I love reading obscure parts of the Old Testament. I love when various Old Testament figures lift up their prayers in lamentation to God. They consist of at least three things. They praise God's faithfulness in the Covenant, and how often they fall short. Finally, they ask for God's healing of themselves, and of all.
I'm reminded of that today as the Supreme Court ruled on gay marriage. I'm reminded first of the beauty of marriage, which through the grace of God I am blessed to partake in. I'm reminded of the (thankfully) small (so far!) transgressions in which I haven't lived up to my marital vows. That remembrance inspires me to ask God for the healing of those transgressions, so I can get back to what really matters: living my vocation as a husband faithfully. I think we as Catholics need to adopt this approach when considering gay marriage:
1.) Marriage has been the building block of our society for millenia, and even in spite of all of the horrid things this society is capable of, it has served us well.
2.) Yet with such a great gift, we have squandered it. Don't blame the gay lobby or the media for the destruction of marriage. That's a cheap copout, as cheap as the charge that it was the Romans or Jews who destroyed Christ, or as Jagger said, denying the truth of who really killed Kennedy. We did a pretty good job of destroying marriage.
Oh, we talk a good game about how marriage is for children, a holy sacrament, a lifelong bond, yada yada yada. Yet how many Catholics actually follow that. Our divorce rate is just like everyone else's. The American Bishops still haven't come to terms with the fact that they helped enable the contraceptive culture within America. You think our Church is open to couples with big families? Go to your average parish and watch a crying kid get the stink eye or told to get segregated off to the cry room. The amount of sins we've committed in this area over the past 5 decades has been numerous, and we add to them day in day out.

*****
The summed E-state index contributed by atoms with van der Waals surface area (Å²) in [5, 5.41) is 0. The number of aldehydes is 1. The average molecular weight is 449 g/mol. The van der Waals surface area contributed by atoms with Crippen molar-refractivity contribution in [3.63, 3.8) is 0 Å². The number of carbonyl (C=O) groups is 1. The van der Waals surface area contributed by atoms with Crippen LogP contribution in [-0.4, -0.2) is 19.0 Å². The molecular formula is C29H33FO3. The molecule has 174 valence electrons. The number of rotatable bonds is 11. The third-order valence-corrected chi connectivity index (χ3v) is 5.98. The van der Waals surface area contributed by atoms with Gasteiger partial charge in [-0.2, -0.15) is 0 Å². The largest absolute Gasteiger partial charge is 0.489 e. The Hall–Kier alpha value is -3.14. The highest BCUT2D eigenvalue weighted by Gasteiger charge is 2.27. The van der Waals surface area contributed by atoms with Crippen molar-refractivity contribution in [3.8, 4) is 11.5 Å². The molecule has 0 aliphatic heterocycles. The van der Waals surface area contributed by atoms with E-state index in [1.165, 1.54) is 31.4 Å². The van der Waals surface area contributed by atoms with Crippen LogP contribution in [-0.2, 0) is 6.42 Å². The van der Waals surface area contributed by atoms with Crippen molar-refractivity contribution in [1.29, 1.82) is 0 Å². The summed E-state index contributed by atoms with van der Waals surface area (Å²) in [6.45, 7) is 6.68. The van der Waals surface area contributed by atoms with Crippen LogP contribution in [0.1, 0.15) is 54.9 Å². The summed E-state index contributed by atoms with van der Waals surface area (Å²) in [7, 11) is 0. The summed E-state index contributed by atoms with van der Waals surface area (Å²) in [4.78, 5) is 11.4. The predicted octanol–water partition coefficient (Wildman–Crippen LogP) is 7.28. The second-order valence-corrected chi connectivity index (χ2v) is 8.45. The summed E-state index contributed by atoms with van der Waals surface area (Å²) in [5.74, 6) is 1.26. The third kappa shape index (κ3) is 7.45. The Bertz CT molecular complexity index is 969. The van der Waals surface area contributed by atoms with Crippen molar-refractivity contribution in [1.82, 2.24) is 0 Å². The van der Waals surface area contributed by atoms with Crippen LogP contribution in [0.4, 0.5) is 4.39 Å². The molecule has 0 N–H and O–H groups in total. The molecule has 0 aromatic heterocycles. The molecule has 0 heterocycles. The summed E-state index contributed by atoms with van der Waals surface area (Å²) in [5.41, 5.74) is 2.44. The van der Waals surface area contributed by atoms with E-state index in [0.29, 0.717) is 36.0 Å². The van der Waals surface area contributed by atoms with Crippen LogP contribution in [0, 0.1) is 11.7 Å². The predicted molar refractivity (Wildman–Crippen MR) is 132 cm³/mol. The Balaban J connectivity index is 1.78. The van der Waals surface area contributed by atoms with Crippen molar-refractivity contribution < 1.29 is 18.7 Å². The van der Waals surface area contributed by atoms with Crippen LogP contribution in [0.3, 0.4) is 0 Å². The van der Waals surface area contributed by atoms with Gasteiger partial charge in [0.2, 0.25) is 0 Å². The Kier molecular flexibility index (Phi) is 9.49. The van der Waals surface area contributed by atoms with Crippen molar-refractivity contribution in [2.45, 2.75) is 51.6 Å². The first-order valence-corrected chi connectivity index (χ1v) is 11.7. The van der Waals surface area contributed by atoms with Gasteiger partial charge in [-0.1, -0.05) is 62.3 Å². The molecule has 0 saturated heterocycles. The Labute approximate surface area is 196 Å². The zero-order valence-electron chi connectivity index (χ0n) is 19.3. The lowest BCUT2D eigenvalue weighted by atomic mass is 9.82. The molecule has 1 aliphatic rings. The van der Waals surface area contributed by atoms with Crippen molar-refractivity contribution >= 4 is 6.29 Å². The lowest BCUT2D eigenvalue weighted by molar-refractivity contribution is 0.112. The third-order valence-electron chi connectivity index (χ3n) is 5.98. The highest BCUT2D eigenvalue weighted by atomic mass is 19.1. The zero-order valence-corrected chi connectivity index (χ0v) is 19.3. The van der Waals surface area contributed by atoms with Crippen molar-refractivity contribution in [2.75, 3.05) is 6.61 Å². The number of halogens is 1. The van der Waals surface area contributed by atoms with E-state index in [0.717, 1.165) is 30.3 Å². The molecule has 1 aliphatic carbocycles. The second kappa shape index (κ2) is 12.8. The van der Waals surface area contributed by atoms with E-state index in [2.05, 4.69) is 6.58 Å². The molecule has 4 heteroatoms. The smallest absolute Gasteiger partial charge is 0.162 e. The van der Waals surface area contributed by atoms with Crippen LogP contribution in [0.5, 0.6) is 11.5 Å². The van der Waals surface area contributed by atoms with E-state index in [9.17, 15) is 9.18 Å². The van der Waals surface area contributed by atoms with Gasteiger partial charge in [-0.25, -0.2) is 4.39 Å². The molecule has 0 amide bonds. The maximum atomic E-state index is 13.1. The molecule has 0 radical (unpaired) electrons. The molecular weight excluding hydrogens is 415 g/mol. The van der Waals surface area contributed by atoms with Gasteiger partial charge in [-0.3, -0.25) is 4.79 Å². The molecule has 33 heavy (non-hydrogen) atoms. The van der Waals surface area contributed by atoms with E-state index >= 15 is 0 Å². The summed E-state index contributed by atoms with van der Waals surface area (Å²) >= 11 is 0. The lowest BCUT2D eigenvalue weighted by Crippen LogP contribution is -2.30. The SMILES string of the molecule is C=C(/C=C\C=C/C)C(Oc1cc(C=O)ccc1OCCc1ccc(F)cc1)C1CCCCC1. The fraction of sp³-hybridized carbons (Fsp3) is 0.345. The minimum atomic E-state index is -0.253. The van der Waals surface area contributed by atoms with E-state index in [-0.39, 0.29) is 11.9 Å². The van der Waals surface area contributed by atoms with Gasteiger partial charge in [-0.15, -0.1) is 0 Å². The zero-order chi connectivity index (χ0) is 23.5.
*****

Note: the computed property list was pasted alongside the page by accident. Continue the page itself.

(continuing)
Why should we be surprised that homosexuals and others don't view children or lifelong fidelity as important to marriage when we don't? So they instead emphasize love, the only thing in marriage we somehow haven't mentioned to wreck. I'm not letting a secular culture off the hook. Yet there's absolutely nothing we can do about that, at least right now. So how about we focus on what we can? The church really needs to strengthen marriage within her own walls, and then outside of it.
By God's grace, we have been given time. The Supremes could have very easily legalized gay marriage in all 50 states through raw judicial will. Indeed, by the reasoning that struck down DOMA, it is a surprise they didn't. Why is for the legal scholars to decide. The issue is back to being a state issue, for the time being. The courts could decide later to instead grant it to all, or all 50 states could legalize it through the ballot box. Until that time arrives, we can continue strengthening our own individual marriages (and providing the environment for those we love which promotes marriage) and continue educating whoever listens about the benefits of the institution of marriage as it has existed.
While doing this, we also need to be realistic. In the short term, gay marriage will expand throughout this country, and those pushing it will be more aggressive. Catholics need to prepare on how the Church is going to reconcile religious liberty with an increasingly hostile culture. This will require creative thinking. It will also require heroic resistance. If the past 50 years have taught us anything, we can't rely on the powers that be within the Church to provide that leadership. God has given us all the tools we need. The Deposit of Faith, the Sacraments, a couple thousand faithful, a few hundred priests, and a few good bishops. 11 constant failures built a Church which changed world history forever.
We could do those things. Or we could sit and whine about the culture and our helplessness.